I spent my earliest years around Detroit, living in the suburbs of Inkster and Garden City. We weren’t far from Dearborn, which I remember as an affluent community for people with more means than our family.
Today, Dearborn has a very different reputation. It’s the largest Arab-American community in the United States. In the video above, Fox News’ Jesse Watters takes to the streets to put a face on Dearborn.
When asked what they think of their Muslim neighbors, white residents interviewed by Watters have nothing nice to say. “They’re bad,” says one man. “They’re not friendly. They don’t speak to you.”
Aside from social niceties, other complaints reference religious-inspired violence. “Last year, there was a woman stoned,” a second man told Watters. “Not too long ago, I read [that] there was an honor killing because a girl bought condoms.”
As Watters points out, the police chief is Muslim, as are a majority on the city council. The town stands as a portend of what America could look like if the Muslim population approached a majority.
In recent years, transhumanism has ascended from a novelty on the fringes of popular science to a serious topic demanding thoughtful attention. Samford University, a private Christian institution, recently hosted a conference on the topic. The Christian Post asks, “Can Transhumanism and Christianity Co-Exist?:”
Transhumanism is the theory that science and technology can be used to advance the evolution of human beings beyond current physical and mental limitations.
A spokesperson for Samford directed The Christian Post to statements made by Professor Steve Donaldson, program director in the Department of Mathematics and Computer Science and a senior fellow in Samford’s Center for Science and Religion.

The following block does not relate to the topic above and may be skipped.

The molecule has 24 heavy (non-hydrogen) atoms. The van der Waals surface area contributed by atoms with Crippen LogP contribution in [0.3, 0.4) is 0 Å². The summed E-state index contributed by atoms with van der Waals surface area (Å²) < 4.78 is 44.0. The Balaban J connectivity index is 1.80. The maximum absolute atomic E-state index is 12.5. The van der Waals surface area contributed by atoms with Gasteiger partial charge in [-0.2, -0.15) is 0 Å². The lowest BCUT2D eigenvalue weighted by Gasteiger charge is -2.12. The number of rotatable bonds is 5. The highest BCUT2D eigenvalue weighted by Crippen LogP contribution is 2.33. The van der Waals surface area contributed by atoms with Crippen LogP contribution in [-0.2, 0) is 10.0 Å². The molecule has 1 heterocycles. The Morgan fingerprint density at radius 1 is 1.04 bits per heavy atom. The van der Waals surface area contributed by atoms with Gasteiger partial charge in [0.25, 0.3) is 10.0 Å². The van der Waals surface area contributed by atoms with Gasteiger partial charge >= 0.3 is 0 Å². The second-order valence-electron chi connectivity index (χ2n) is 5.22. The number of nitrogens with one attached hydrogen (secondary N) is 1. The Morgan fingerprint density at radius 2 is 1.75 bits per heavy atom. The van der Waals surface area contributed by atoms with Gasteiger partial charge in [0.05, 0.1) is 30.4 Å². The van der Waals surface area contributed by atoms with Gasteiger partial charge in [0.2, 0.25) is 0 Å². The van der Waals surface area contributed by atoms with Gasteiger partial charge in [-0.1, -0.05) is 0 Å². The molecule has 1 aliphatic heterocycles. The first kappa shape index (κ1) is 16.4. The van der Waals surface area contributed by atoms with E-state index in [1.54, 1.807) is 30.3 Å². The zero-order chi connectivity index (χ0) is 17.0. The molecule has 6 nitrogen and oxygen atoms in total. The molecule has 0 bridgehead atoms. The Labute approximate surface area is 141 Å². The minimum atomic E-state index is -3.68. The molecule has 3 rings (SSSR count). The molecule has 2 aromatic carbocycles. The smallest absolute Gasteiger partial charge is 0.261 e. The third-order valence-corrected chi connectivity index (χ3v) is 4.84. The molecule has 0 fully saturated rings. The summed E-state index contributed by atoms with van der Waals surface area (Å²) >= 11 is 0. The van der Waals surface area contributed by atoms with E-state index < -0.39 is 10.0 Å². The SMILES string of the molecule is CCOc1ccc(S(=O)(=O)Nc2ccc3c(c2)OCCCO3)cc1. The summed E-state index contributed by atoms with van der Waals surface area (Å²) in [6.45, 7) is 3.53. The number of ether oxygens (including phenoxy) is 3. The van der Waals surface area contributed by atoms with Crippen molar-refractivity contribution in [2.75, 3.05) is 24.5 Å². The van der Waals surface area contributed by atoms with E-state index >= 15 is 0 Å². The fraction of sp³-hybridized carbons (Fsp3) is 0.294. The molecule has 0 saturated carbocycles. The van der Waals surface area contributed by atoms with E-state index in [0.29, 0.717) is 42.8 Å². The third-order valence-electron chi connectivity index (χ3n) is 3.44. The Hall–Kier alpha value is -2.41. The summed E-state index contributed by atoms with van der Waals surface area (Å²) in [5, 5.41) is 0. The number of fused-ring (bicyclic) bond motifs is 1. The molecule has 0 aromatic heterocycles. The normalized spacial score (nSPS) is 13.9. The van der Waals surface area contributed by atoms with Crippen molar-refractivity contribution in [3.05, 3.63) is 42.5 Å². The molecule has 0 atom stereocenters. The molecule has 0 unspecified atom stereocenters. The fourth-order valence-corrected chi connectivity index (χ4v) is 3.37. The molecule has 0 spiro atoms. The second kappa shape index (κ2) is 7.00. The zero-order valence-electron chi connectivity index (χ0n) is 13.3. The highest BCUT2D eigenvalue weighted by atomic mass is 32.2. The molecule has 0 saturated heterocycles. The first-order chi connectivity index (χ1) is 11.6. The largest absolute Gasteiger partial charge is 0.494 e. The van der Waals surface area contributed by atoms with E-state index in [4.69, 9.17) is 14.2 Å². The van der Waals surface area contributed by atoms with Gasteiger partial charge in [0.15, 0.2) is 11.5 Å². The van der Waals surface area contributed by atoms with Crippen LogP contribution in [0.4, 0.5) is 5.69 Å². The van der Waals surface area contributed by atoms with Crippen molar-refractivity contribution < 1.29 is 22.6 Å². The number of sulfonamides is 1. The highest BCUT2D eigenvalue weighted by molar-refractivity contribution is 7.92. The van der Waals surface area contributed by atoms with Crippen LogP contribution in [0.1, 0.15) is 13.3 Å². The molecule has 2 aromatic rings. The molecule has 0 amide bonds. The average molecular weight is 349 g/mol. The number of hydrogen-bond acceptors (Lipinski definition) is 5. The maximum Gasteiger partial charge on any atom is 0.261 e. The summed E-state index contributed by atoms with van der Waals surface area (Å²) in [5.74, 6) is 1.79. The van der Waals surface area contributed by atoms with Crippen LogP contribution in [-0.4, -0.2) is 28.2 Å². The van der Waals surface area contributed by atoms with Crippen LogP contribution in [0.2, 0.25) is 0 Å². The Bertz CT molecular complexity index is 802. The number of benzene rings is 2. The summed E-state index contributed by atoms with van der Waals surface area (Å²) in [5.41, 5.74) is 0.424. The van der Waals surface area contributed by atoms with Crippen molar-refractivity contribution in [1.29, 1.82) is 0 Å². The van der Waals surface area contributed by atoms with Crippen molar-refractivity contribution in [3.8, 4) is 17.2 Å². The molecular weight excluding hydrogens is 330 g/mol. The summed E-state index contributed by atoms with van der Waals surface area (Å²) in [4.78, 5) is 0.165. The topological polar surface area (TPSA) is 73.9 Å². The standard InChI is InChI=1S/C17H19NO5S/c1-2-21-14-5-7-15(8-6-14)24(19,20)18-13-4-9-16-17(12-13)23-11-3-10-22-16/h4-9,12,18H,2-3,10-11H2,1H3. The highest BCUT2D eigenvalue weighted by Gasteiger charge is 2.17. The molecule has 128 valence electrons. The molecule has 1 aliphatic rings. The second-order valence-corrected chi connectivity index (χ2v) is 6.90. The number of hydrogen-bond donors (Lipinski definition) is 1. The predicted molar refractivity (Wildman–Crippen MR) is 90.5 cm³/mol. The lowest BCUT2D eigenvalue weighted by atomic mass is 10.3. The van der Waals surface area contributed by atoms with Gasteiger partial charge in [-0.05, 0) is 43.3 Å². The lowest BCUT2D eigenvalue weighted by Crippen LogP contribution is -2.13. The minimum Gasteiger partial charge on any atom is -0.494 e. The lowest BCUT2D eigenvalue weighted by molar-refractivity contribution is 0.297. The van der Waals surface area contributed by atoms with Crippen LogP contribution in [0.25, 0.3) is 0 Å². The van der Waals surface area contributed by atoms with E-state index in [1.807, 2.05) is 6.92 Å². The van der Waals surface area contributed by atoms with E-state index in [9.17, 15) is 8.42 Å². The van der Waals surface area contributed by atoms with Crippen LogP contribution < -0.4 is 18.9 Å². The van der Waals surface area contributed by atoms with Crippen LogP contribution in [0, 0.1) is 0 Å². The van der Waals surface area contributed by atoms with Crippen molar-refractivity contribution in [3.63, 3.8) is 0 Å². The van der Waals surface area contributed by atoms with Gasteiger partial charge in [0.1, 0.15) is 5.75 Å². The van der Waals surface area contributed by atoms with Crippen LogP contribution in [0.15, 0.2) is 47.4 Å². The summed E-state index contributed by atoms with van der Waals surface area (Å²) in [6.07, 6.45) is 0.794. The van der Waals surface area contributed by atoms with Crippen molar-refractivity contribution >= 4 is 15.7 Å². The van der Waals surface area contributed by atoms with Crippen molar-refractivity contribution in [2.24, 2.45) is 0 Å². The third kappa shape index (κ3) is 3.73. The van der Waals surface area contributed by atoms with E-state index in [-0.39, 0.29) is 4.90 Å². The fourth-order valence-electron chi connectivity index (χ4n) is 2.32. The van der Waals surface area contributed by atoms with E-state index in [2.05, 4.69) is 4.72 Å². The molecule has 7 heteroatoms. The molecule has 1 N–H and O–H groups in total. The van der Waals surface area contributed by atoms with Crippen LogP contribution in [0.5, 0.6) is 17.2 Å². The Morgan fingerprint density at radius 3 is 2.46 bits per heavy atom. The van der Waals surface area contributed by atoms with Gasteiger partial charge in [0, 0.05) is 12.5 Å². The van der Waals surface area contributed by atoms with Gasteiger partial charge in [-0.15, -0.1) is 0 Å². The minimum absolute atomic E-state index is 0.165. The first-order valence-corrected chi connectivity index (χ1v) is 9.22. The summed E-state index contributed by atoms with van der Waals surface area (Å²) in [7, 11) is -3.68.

“[Transhumanism's] potential ramifications for the church are substantial. Can a climate be created in which churches and people of religious faith engage a transhumanist future positively or must the church resist? Is resistance futile?” stated Donaldson.
It’s a question we’ve tackled here before. Transhumanism covers a wide range of technological possibilities, far too many to support or condemn with a blanket generalization.
Perhaps clarity on the matter comes by distinguishing between technological advancement and evolution as such. Has the recipient of a heart transplant “evolved?” Or have they simply used technology to improve their life, like a farmer cross-pollinating crops or a pilot using GPS? If transhumanistic notions are somehow un-Christian, what’s the technological threshold demarcating good science from blasphemy?
South Park began its nineteenth season earlier this month and is off to a great start. If you’ve been away for a while, now is a good time to come back to the show.
The past couple of seasons have been hit or miss as the show has found itself in a bit of a rut. No television show can last for 19 years without renewing itself on a regular basis. South Park had seemed to be retreading a lot of old ground as of late.
Fortunately, the new season offers a shift in tone, living up to the show’s reputation for countercultural satire. The season premiere saw the boy’s elementary school taken over by “P.C. Principal,” a new administrator fresh out of college who militantly enforces political correctness. The absurdity of liberal speech codes was on full display as the show deconstructed pop culture rhetoric surrounding the transformation of Caitlyn Jenner. The second episode of the season followed through on that theme, as seen above.